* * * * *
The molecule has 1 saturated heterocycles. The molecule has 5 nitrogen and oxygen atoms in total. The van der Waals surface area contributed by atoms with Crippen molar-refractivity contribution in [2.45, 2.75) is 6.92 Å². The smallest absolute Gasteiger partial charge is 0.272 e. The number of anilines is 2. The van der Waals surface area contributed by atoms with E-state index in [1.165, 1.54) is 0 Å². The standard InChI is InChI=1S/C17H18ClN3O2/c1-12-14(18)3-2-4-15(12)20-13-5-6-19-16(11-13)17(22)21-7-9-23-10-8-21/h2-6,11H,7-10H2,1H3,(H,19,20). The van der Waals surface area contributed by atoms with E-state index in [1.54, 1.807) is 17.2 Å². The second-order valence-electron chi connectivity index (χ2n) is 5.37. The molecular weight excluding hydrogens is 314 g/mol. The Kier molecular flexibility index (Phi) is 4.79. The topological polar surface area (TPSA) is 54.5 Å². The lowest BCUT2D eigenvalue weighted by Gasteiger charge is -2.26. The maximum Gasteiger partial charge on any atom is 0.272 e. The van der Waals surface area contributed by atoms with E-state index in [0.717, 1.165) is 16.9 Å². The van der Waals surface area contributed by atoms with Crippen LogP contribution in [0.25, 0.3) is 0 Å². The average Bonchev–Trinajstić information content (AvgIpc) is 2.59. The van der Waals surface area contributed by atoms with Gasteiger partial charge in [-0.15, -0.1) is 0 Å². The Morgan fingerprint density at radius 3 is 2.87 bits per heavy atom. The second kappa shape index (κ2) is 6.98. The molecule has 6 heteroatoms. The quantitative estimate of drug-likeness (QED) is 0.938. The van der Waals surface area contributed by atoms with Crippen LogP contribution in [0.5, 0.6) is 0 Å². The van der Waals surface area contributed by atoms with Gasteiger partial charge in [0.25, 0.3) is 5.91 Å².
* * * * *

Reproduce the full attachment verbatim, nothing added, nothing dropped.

The molecule has 1 saturated heterocycles. The molecule has 5 nitrogen and oxygen atoms in total. The van der Waals surface area contributed by atoms with Crippen molar-refractivity contribution in [2.45, 2.75) is 6.92 Å². The smallest absolute Gasteiger partial charge is 0.272 e. The number of anilines is 2. The van der Waals surface area contributed by atoms with E-state index in [1.165, 1.54) is 0 Å². The standard InChI is InChI=1S/C17H18ClN3O2/c1-12-14(18)3-2-4-15(12)20-13-5-6-19-16(11-13)17(22)21-7-9-23-10-8-21/h2-6,11H,7-10H2,1H3,(H,19,20). The van der Waals surface area contributed by atoms with E-state index in [1.54, 1.807) is 17.2 Å². The second-order valence-electron chi connectivity index (χ2n) is 5.37. The molecular weight excluding hydrogens is 314 g/mol. The Kier molecular flexibility index (Phi) is 4.79. The topological polar surface area (TPSA) is 54.5 Å². The lowest BCUT2D eigenvalue weighted by Gasteiger charge is -2.26. The maximum Gasteiger partial charge on any atom is 0.272 e. The van der Waals surface area contributed by atoms with E-state index in [0.717, 1.165) is 16.9 Å². The van der Waals surface area contributed by atoms with Crippen LogP contribution in [0.25, 0.3) is 0 Å². The average Bonchev–Trinajstić information content (AvgIpc) is 2.59. The van der Waals surface area contributed by atoms with Gasteiger partial charge in [-0.15, -0.1) is 0 Å². The Morgan fingerprint density at radius 3 is 2.87 bits per heavy atom. The second kappa shape index (κ2) is 6.98. The molecule has 6 heteroatoms. The quantitative estimate of drug-likeness (QED) is 0.938. The van der Waals surface area contributed by atoms with Crippen LogP contribution in [0.5, 0.6) is 0 Å². The van der Waals surface area contributed by atoms with Gasteiger partial charge in [0.25, 0.3) is 5.91 Å².